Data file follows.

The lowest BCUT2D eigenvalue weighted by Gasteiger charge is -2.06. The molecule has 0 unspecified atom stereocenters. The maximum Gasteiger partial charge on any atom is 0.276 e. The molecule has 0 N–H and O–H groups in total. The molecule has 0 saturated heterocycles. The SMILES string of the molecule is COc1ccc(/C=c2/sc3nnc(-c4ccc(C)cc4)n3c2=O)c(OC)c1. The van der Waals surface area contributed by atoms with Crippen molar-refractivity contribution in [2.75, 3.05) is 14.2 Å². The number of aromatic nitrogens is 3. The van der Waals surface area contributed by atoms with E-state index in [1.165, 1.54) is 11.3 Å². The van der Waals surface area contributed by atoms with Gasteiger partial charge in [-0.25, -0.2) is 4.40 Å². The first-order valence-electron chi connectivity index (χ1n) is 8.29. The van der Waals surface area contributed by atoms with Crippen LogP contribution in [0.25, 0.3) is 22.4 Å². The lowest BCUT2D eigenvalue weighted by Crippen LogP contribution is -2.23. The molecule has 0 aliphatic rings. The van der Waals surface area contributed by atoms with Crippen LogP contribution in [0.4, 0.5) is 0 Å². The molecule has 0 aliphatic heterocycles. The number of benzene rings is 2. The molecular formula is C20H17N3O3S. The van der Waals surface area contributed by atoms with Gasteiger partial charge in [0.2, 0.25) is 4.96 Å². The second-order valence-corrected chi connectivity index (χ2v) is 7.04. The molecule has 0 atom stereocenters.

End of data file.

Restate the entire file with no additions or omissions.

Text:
The lowest BCUT2D eigenvalue weighted by Gasteiger charge is -2.06. The molecule has 0 unspecified atom stereocenters. The maximum Gasteiger partial charge on any atom is 0.276 e. The molecule has 0 N–H and O–H groups in total. The molecule has 0 saturated heterocycles. The SMILES string of the molecule is COc1ccc(/C=c2/sc3nnc(-c4ccc(C)cc4)n3c2=O)c(OC)c1. The van der Waals surface area contributed by atoms with Crippen molar-refractivity contribution in [2.75, 3.05) is 14.2 Å². The number of aromatic nitrogens is 3. The van der Waals surface area contributed by atoms with E-state index in [1.165, 1.54) is 11.3 Å². The van der Waals surface area contributed by atoms with Gasteiger partial charge in [-0.25, -0.2) is 4.40 Å². The first-order valence-electron chi connectivity index (χ1n) is 8.29. The van der Waals surface area contributed by atoms with Crippen LogP contribution in [0.25, 0.3) is 22.4 Å². The lowest BCUT2D eigenvalue weighted by Crippen LogP contribution is -2.23. The molecule has 0 aliphatic rings. The van der Waals surface area contributed by atoms with Crippen LogP contribution in [0.4, 0.5) is 0 Å². The molecule has 0 aliphatic heterocycles. The number of benzene rings is 2. The molecular formula is C20H17N3O3S. The van der Waals surface area contributed by atoms with Gasteiger partial charge in [0.2, 0.25) is 4.96 Å². The second-order valence-corrected chi connectivity index (χ2v) is 7.04. The molecule has 0 atom stereocenters.